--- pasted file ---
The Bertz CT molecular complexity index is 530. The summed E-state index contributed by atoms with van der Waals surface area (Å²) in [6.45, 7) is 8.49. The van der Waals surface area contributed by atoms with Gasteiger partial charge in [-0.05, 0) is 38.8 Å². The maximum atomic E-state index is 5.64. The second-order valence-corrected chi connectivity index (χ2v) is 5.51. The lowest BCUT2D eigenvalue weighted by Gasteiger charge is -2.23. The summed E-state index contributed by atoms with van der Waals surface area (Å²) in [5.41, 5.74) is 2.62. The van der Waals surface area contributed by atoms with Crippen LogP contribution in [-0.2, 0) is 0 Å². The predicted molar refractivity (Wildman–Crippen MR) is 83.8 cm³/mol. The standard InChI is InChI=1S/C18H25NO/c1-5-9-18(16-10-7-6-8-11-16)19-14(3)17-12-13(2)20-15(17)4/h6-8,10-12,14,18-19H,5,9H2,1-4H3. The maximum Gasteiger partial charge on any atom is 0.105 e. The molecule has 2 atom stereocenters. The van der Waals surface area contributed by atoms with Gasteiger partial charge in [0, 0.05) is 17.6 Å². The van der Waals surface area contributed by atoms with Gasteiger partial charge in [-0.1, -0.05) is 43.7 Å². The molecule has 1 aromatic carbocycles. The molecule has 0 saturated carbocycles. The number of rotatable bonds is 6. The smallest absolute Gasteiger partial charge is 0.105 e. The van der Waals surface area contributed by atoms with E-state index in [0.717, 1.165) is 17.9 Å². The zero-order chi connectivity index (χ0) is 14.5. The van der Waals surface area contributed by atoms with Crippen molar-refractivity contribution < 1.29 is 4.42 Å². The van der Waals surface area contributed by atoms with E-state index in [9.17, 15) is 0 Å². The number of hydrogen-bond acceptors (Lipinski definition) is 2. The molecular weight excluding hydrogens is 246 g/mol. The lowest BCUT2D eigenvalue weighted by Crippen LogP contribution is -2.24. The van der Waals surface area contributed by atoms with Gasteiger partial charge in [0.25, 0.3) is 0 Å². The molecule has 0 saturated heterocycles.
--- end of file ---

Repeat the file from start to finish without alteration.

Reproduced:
The Bertz CT molecular complexity index is 530. The summed E-state index contributed by atoms with van der Waals surface area (Å²) in [6.45, 7) is 8.49. The van der Waals surface area contributed by atoms with Gasteiger partial charge in [-0.05, 0) is 38.8 Å². The maximum atomic E-state index is 5.64. The second-order valence-corrected chi connectivity index (χ2v) is 5.51. The lowest BCUT2D eigenvalue weighted by Gasteiger charge is -2.23. The summed E-state index contributed by atoms with van der Waals surface area (Å²) in [5.41, 5.74) is 2.62. The van der Waals surface area contributed by atoms with Crippen LogP contribution in [-0.2, 0) is 0 Å². The predicted molar refractivity (Wildman–Crippen MR) is 83.8 cm³/mol. The standard InChI is InChI=1S/C18H25NO/c1-5-9-18(16-10-7-6-8-11-16)19-14(3)17-12-13(2)20-15(17)4/h6-8,10-12,14,18-19H,5,9H2,1-4H3. The maximum Gasteiger partial charge on any atom is 0.105 e. The molecule has 2 atom stereocenters. The van der Waals surface area contributed by atoms with Gasteiger partial charge in [0, 0.05) is 17.6 Å². The van der Waals surface area contributed by atoms with Gasteiger partial charge in [-0.1, -0.05) is 43.7 Å². The molecule has 1 aromatic carbocycles. The molecule has 0 saturated carbocycles. The number of rotatable bonds is 6. The smallest absolute Gasteiger partial charge is 0.105 e. The van der Waals surface area contributed by atoms with E-state index in [0.717, 1.165) is 17.9 Å². The zero-order chi connectivity index (χ0) is 14.5. The van der Waals surface area contributed by atoms with Crippen molar-refractivity contribution < 1.29 is 4.42 Å². The van der Waals surface area contributed by atoms with E-state index in [9.17, 15) is 0 Å². The number of hydrogen-bond acceptors (Lipinski definition) is 2. The molecular weight excluding hydrogens is 246 g/mol. The lowest BCUT2D eigenvalue weighted by Crippen LogP contribution is -2.24. The van der Waals surface area contributed by atoms with Gasteiger partial charge in [0.25, 0.3) is 0 Å². The molecule has 0 saturated heterocycles.